Editor’s Note: This commentary was published in Arabic. This is a translation.

For decades, American foreign policy toward Iran has been caught in a complex web of outdated assumptions and misaligned goals.

The United States has traditionally treated Iran as a rational player within the regional and international system, a fallacy that has cast its shadow over policy formulation.

Iran’s ideological mission since the 1979 revolution, which has been to establish hegemony through a network of proxies throughout the Middle East. With tensions flaring in areas such as Gaza and southern Lebanon, it is crucial to reassess America’s position on Iran.

Revealing Iran’s true agenda: a network of agents

Iran’s geostrategic vision goes beyond traditional state goals, focusing instead on ideological and religious expansion.

Iran’s goals are simple and often stated: to destroy the “Little Satan” and the “Great Satan,” Israel and America respectively, but the mullahs have other goals as well.

Through a network of proxies—Hezbollah in Lebanon, Hamas in Gaza, and Houthi rebels in Yemen—Iran is fomenting instability and has a broader goal of overthrowing governments in the region and beyond. The situation in Gaza and southern Lebanon is an example of how Iran’s tentacles are powerful. To destabilize the entire region.

The Gaza crisis and wrong assumptions

The recent escalation in Gaza highlights complex US policy. Washington’s attempt to resolve the crisis and prevent regional escalation lacks a nuanced understanding of Iran’s relationship with Hamas, the Sunni group. In contrast to the Shiite-Sunni divide, Iran supports Hamas as part of its broader strategy to destabilize Israel and expand its influence. By misunderstanding the alliance between Iran and Hamas, US efforts in Gaza are likely to falter, which will exacerbate regional unrest.

Misallocation of US military resources

The United States has recently strengthened its military presence in the region, mostly through the US Navy and its aircraft carrier groups in the eastern Mediterranean.

However, the focus of this military deployment was on the objects of Iranian expansionism – Hezbollah and Hamas – and not on Iran itself.

History has proven, through the US Navy’s Operation Praying Mantis in 1988, that direct action against Iran can produce tangible results. This operation reduced Iran’s naval capabilities and had a warning effect on its regional ambitions.

The economics of strangulation: hitting Iran where it hurts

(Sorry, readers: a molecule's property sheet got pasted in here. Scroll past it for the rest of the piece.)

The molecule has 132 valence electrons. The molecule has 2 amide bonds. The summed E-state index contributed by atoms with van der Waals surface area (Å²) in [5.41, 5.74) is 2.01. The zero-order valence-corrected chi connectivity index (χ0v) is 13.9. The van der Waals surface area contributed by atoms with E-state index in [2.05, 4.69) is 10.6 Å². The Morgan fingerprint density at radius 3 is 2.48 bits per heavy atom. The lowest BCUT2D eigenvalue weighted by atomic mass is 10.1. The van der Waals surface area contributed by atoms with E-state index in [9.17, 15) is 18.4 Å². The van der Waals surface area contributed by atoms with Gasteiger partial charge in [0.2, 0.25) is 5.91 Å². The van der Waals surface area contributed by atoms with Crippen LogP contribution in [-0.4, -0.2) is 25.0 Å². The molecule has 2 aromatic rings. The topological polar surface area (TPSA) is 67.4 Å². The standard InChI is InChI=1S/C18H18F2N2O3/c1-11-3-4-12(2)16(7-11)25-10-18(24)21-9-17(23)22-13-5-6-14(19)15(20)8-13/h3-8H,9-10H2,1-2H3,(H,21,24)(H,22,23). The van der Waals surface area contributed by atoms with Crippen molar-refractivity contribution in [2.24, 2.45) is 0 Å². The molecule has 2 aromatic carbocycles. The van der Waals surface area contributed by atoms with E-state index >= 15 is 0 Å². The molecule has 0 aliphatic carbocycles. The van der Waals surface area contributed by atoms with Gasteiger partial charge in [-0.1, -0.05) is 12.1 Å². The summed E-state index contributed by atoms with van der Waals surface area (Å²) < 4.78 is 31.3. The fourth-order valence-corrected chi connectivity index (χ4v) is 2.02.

One possible way to cripple Iran’s destabilizing influence is economic warfare. Iran’s economic linchpin lies in its oil exports, a critical source of hard money that fuels its internal repression, nuclear ambitions, and terrorism. Intercepting these exports would add a layer of internal and external pressure, and potentially lead to internal unrest within Iran, a weak point given the protests and uprisings in recent years.

Iran’s nuclear program: a time bomb

The US position on Iran’s nuclear program is another example of Iran’s policy disconnected from reality. Despite Iran’s track record of deception and covert operations, the United States has continued to treat Tehran as a rational and conventional state actor. This has led to flawed agreements that, instead of neutralizing Iran’s nuclear ambitions, have given it the time and resources needed to become a nuclear-armed state. Failure to take Iran’s ideological motivations into account makes American policies not only ineffective but also dangerous.

The inside job: Iranian influence in American policy circles

Perhaps one of the most troubling developments is Iran’s successful influence operations within the US administration. Key political positions related to Iran are currently held by individuals with a softer stance toward Tehran. The appointment of Robert Malley, a longtime friend of Secretary of State Antony Blinken and chief negotiator in the Obama-era 2015 Iran nuclear deal known as the Joint Comprehensive Plan of Action, as a State Department envoy for Iran, raises questions about America’s ability to engage with Iran. Taking a tough stance towards Iran. These appointments likely contributed to the shift in US policy toward Iran, undermining efforts to limit Tehran’s ambitions while significantly expanding Iran’s access to cash.

Shaping the American Approach: A Call for a Comprehensive Strategy

What America desperately needs is a coherent, comprehensive strategy that takes into account Iran’s ideological motivation, deploys military assets effectively, and maximizes economic sanctions. This must coincide with strong diplomatic efforts aimed at achieving global consensus against Iran’s destabilizing activities. A multidimensional approach would create pressure for Iran, forcing it to rethink its expansionist agenda.

In an era of evolving geopolitical dynamics, American policy toward Iran must evolve beyond its antiquated framework. By engaging with Iran directly, recognizing its ideological motivations, taking advantage of its economic vulnerabilities, and being vigilant about its domestic policy influences, the United States can craft a strategy that is both realistic and effective. A more direct, multifaceted approach to dealing with Iran would enhance Not only regional stability, but also global stability.